Tuesday, August 17, 2010

Oh Canada!

I'm not a hockey fan and I don't remember recalling that "eh?" was on my high school English teacher's list of good grammer phrases, but I do thank God for the poor frostbitten Canadian gardener who initiated the AgCanada program for breeding hardy roses.

'Hope for Humanity'
Over the past couple of decades, the Canadians have introduced approximately 37 rose cultivars bred to survive the harsh winters alongside our Northern cousins. These roses were released in two named series. The Parkland Series roses, which tend to be small shrubs with modern coloring characteristics, were bred in Manitoba at the Morden experimental station. The Explorer Series, bred in Ottawa, Ontario and trialed there and at the l'Assomption, Quebec locations, were named after famous Canadian explorers and they tend to be larger shrubs and climbers. I'm currently growing 19 Canadian roses here in the Kansas Flint Hills. Look on the accompanying pictures of dark red 'Hope for Humanity', on the overwhelming first display of bright red 'Champlain', and on the delicate yellow-pink glow that is the beauty of 'Morden Sunrise'. Why wouldn't anyone want to grow these babies?

'Morden Sunrise'
Imagine, you zone 2, 3, 4, or 5 gardeners, not having to use any winter protection to ensure the survival of your roses. Imagine climbing roses in Zone 4 or below who can reach the top of an arbor and whose long canes survive to bloom in the spring. And imagine roses that have been bred to be blackspot resistent as well, because that was part of the goal of the Ag Canada roses program. They even produced a chart listing the number of weeks that each cultivar bloomed during the summer. 'Champlain' and 'John Franklin' are absolute continuous bloomers!

Over time, I'll focus a blog or two on more of these striking introductions. Unfortunately these government-sponsored breeding programs have been discontinued and won't be releasing new roses, but in the meantime, 'Hope for Humanity' can give us all a little hope that other varieties from other breeding programs will be coming down the pike to brighten our gardens.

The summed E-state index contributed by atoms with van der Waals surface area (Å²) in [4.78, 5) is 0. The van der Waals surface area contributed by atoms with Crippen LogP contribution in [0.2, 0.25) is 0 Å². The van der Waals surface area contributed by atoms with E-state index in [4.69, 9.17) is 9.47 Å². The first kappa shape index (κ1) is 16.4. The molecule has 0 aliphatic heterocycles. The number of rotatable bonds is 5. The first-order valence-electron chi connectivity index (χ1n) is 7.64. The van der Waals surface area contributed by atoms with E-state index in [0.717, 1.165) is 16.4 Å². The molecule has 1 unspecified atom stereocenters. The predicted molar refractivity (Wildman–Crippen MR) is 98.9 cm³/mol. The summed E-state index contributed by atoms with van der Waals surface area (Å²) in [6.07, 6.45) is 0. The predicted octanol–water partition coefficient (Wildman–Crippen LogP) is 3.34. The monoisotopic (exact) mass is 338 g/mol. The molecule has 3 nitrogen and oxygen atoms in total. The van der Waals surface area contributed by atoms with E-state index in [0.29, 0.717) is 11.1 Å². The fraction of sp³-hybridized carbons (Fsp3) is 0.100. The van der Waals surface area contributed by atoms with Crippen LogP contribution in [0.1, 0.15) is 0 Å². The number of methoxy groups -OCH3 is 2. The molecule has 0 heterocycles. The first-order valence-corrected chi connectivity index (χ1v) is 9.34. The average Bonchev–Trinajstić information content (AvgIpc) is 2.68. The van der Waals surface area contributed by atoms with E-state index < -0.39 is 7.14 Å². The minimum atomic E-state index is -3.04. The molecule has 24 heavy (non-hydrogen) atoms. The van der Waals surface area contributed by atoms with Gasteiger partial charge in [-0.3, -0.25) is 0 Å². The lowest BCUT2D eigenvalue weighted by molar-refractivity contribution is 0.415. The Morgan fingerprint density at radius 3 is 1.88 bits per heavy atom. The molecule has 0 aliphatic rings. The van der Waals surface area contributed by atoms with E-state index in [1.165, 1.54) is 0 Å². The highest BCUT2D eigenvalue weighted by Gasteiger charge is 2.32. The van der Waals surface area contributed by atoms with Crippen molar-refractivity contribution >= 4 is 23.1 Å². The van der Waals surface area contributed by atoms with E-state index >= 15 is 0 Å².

1. I AM a hockey fan ... and a fan of the Canadian roses. 'John Davis' is beautiful, and 'William Baffin' stops traffic while in bloom.

  2. Agreed on both; I have both at home and both are now in the KSU rose garden, although John Davis in the KSU garden is still in its first year and has one cane about two feet tall. I think John Davis makes one of the best pillar roses I've grown.

  3. Gorgeous! Love those roses.
    I have a huge, sprawling floribunda called "Flower Girl." Every branch is a full bouquet of soft pink with yellow centers. She has full use of an entire corner of my garden where she's free to spread her branches upwards to about 6 feet and also to sort of lounge across the garden fence - they bring us such joy, don't they?:)

  4. I grew up a few miles from the Morden Nursaries, and I agree, it's a shame the the gov't cancelled the breeding program there. Now we look to the University of Saskatchewan (see http://antiqueroseemporium.com/groups/all) for new cultivars. In winter here it stays around -30C for months, and gets as low as -40 on occasion. I planted a few of these antique rose hybrids, (and then neglected them because I am not a gardener), but they come back bigger and fuller every year. I have four varieties from them: "Carlos Red", "Carlos Double Red", "Mrs. Anthony Waterer", and "Madeline's Choice" with a long blooming season. Most of these are not available anymore.

    In the past I've ordered "Betty Will" and "Beauty of Leafland" - but because they sell out fast, I never received those.

  5. Oh, I'm so delighted to discover your blog.
    I have a friend who is not a gardener but wants a rose.
    Therefore, I would think a disease and blackspot resistant would suit her.
    Now, it has to look like a tea rose. All folded up and tight, not laying open.
    And it has to be red. Not blue Red. True red.
    And fragrant. Oh, and no more than 2 1/2 ' tall.
    But other than that she's not fussy.
    So, I'm looking at "Lilli Marlene' but it may be too wild looking.
    I looked at 'Showbiz' but it may be too orange.

    What about 'Hope for Humanity'? Do you have any experience with it?

    Many thanks,

    1. Hmm...Red, Tea type rose bud, disease resistant, fragrant, 2.5'Tall. 'Hope for Humanity' is deep bright red, but taller than you want, not very fragrant, and maybe not Hybrid Tea enough in form. I've never grow 'Lilli Marlene', so can't speak to it. What area, Zonewise, do you live in? If you're far north, I might suggest 'Cuthbert Grant', which will be taller but will have all the other attributes you want. If you're Zone 4 or higher, I'd suggest 'Bright Melody' for a bright red, or 'Queen Bee', for a darker red.

    2. BTW Aurora, I can't reply directly to you because your Blogger profile is not set to allow them...it gives me a "noreply@blogger.com" adddress.


Thank you for your interest in my blog. I like to meet friends via my blog, so I try to respond if you comment from a valid email address rather than the anonymous noresponse@blogger.com. And thanks again for reading!


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